Review: BattleLore Command

By Dave Neumann 05 Dec 2014 0
Fighting under the stars Fighting under the stars


I'm starting to feel a bit spoiled. Seriously, what was the last major board game release that ended up a dud? It sure as hell isn't BattleLore: Command, the latest release from Fantasy Flight Games, which, despite a major omission, is still a strong contender for digital board game of the year.

If you're a fan of board games or just strategy games in general, BattleLore: Command is going to trip all your triggers.



BattleLore: Command is a Commands & Colors game, which means it involves a map that is divided into three sections, cards which indicate in which sections you can activate units, and different unit types in search of an objective. Oh, and there are dice. Lots and lots of wonderful dice. Each player controls a hand of Commands that indicate which types of units or which sections they can activate troops. It simulates, quite well, the chaos and difficulty of communicating during a conflict by limiting who you can order each turn.

Are there any cards that make my cavalry less of a paper tiger? Are there any cards that make my cavalry less of a paper tiger?


BattleLore: Command does it differently than the other C&C games, and even different from its cardboard forebear, BattleLore. Instead of a random hand of cards, each player has 3 commanders at their disposal: a Warlord, a Wizard, and a Scout. Each has a set of cards that remains constant throughout each battle. For example, the warlord has basic Commands in which you can activate a certain number of troops per section of the board. Once these are used, they cannot be used again until you use the Scout's cards which let you reset the Warlord's cards, but only activate one unit that turn which, in effect, is like skipping a turn. The Wizard has special command cards that you can only use once per battle, but can change the course of the fight if used correctly. For example, Darken the Skies, allows you to activate 3 archer units and allows them each to attack twice that turn.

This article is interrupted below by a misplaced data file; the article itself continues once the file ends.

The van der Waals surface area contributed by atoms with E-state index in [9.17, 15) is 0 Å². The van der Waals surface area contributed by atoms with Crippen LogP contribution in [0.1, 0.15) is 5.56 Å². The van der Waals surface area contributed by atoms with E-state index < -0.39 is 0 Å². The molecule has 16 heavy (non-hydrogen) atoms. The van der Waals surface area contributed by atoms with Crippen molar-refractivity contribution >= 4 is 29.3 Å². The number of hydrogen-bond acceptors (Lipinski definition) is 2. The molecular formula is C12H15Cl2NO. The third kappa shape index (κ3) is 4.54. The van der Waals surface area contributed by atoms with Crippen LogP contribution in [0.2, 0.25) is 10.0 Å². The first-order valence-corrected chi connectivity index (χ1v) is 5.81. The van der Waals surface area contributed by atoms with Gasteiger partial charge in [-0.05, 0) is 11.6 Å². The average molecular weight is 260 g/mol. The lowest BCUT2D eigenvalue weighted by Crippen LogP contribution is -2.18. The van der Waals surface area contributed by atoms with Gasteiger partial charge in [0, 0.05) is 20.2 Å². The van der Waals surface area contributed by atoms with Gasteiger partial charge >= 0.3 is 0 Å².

The Wizard's cards can only be used once per battle and cannot be refreshed. Use them wisely. Preferably before all of that unit type is wiped from the map. The Wizard's cards can only be used once per battle and cannot be refreshed. Use them wisely. Preferably before all of that unit type is wiped from the map.


The other major mechanism that differentiates BattleLore from other C&C games is the Lore system. Each turn you will generate 1 Lore point, and you will also gain Lore by rolling a special symbol on the dice. You use Lore to power magic which you have in a  hand of up to 4 different spells. Using these correctly will, usually, determine the victor in a battle. Being able to have all your archers attack twice or ignore range and attack any hex is huge. Some spells allow you to teleport units, or enhance your units with magic weapons, and some are defensive and prevent your opponent from using Lore or making your units harder to hit.

Lore in action. I really need one that just says "win the scenario", though. Lore in action. I really need one that just says "win the scenario", though.


Before each battle you pick and place the units for your army, miniature game style. Each unit costs a specific amount, and the total value of your army cannot be exceeded. You can switch between standard units like archers, footmen and cavalry, but eventually you'll command flying gryphons, golems and other fantastical units. There are 2 sides, we'll just call them the good guys and bad guys, and each side has different units and each unit has its own special abilities. All of this makes for a wonderfully deep strategic experience once you're ordering your little guys around the battlefield.